10 April 2015. An international team of astrophysicists, led by Cristina Chiappini from the Leibniz Institute for Astrophysics Potsdam, has discovered a group of red giant stars for which the ‘chemical clock’ does not work: according to their chemical signature, these stars should be old. Instead, they appear to be young when their ages are inferred using asteroseismology. Their existence cannot be explained by standard chemical evolution models of the Milky Way, suggesting that the chemical enrichment history of the Galactic disc is more complex than originally assumed.
23 March 2015. The European radio interferometer LOFAR succeeded in taking unique pictures of the solar eclipse on March 20th as it is not possible by eye.
26 February 2015. MUSE goes beyond Hubble
18 February 2015. An international team of astronomers around Eric Mamajek from the University of Rochester (USA) found out that our solar system had a stellar visitor very rently, just 70,000 years ago.
12 February 2015. In the highly interdisciplinary research project "Loss of the Night", scientists of very different institutions of the Leibniz Association investigate the increasing illumination of the night, its ecological, cultural and socioeconomic effects, and the effects on human health. Their aim is to develop improved lighting concepts and sustainable technologies.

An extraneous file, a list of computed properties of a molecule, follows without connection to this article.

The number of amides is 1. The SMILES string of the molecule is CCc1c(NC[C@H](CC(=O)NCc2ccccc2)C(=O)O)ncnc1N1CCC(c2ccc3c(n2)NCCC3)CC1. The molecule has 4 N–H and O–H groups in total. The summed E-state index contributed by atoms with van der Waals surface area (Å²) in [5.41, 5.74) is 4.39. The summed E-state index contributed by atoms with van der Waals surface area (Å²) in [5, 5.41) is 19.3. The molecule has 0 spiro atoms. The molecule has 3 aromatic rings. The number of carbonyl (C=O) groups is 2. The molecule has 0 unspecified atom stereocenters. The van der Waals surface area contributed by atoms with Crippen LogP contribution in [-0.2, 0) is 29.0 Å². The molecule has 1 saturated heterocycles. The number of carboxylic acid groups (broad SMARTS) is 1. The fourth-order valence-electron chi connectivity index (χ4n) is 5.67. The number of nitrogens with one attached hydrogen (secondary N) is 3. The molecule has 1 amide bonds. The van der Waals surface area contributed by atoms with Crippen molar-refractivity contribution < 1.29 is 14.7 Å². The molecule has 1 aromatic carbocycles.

5 January 2015. A recently published study in the scientific journal Nature presents a method by which the age of stars can be determined very precisely: "Gyrochronology", an analytical procedure for determining the ages of stars with knowledge of their masses and rotation periods. The word "Gyrochronology" is a neologism of the AIP scientist and co-author of the study, Sydney Barnes.
10 December 2014. Scientists from the Leibniz Institute for Astrophysics in Potsdam (AIP) and the Centre for innovation competence innoFSPEC have tested a novel optical frequency comb using an astronomical instrument. This new light source will improve the calibration of spectrographs and hence their scientific measurements.
2 December 2014. Solar turbulence theory confirmed by solar observations: the Lambda effect exists. AIP theoreticians have long believed that turbulence on the Sun behaves opposite to what is known in classical experimental physics due to a complex mechanism taking place, called "Lambda Effect". A publication by Günter Rüdiger and colleagues in Astronomy & Astrophysics Letters comparing theory to observational data now concludes that this predicted effect indeed occurs on the Sun.
12 November 2014. Based on an observation campaign lasting seven years, scientists from the Leibniz Institute for Astrophysics Potsdam (AIP) published new findings about the binary star system Epsilon Aurigae in Astronomische Nachrichten (Astronomical Notes). The observation data was obtained using AIP’s robotic STELLA telescope on Tenerife.
23 October 2014. The images show a large Sunspot that appeared two days earlier. The SDI telescope uses the Sun as a guide star to keep its image to be well-projected onto the entrance fibres to the spectrograph. As it is equipped with a guiding video camera, it allows us to observe any other events of interest like the partial solar eclipse in Arizona on October 23 which lasted from 14:21 to 16:45 MST with a maximum of the obscuration up to 33% at 15:37 MST (UTC-7).